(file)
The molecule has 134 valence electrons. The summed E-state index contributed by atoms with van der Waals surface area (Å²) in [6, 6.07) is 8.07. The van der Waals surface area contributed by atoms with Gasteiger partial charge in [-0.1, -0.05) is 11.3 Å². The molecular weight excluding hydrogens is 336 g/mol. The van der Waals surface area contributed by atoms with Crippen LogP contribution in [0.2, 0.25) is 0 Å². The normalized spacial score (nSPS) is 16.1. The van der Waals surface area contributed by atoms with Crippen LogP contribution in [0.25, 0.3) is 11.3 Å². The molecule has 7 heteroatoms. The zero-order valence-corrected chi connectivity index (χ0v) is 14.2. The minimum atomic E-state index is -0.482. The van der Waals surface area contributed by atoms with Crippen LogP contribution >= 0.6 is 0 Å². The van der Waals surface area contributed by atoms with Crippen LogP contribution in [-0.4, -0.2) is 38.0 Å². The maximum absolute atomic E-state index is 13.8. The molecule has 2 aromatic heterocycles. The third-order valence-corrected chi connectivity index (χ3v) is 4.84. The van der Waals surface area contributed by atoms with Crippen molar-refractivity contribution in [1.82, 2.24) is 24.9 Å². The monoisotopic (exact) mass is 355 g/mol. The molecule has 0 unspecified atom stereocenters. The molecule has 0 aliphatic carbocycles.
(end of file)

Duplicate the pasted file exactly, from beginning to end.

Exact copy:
The molecule has 134 valence electrons. The summed E-state index contributed by atoms with van der Waals surface area (Å²) in [6, 6.07) is 8.07. The van der Waals surface area contributed by atoms with Gasteiger partial charge in [-0.1, -0.05) is 11.3 Å². The molecular weight excluding hydrogens is 336 g/mol. The van der Waals surface area contributed by atoms with Crippen LogP contribution in [0.2, 0.25) is 0 Å². The normalized spacial score (nSPS) is 16.1. The van der Waals surface area contributed by atoms with Crippen LogP contribution in [0.25, 0.3) is 11.3 Å². The molecule has 7 heteroatoms. The zero-order valence-corrected chi connectivity index (χ0v) is 14.2. The minimum atomic E-state index is -0.482. The van der Waals surface area contributed by atoms with Crippen LogP contribution >= 0.6 is 0 Å². The van der Waals surface area contributed by atoms with Crippen LogP contribution in [-0.4, -0.2) is 38.0 Å². The maximum absolute atomic E-state index is 13.8. The molecule has 2 aromatic heterocycles. The third-order valence-corrected chi connectivity index (χ3v) is 4.84. The van der Waals surface area contributed by atoms with Crippen molar-refractivity contribution in [1.82, 2.24) is 24.9 Å². The monoisotopic (exact) mass is 355 g/mol. The molecule has 0 unspecified atom stereocenters. The molecule has 0 aliphatic carbocycles.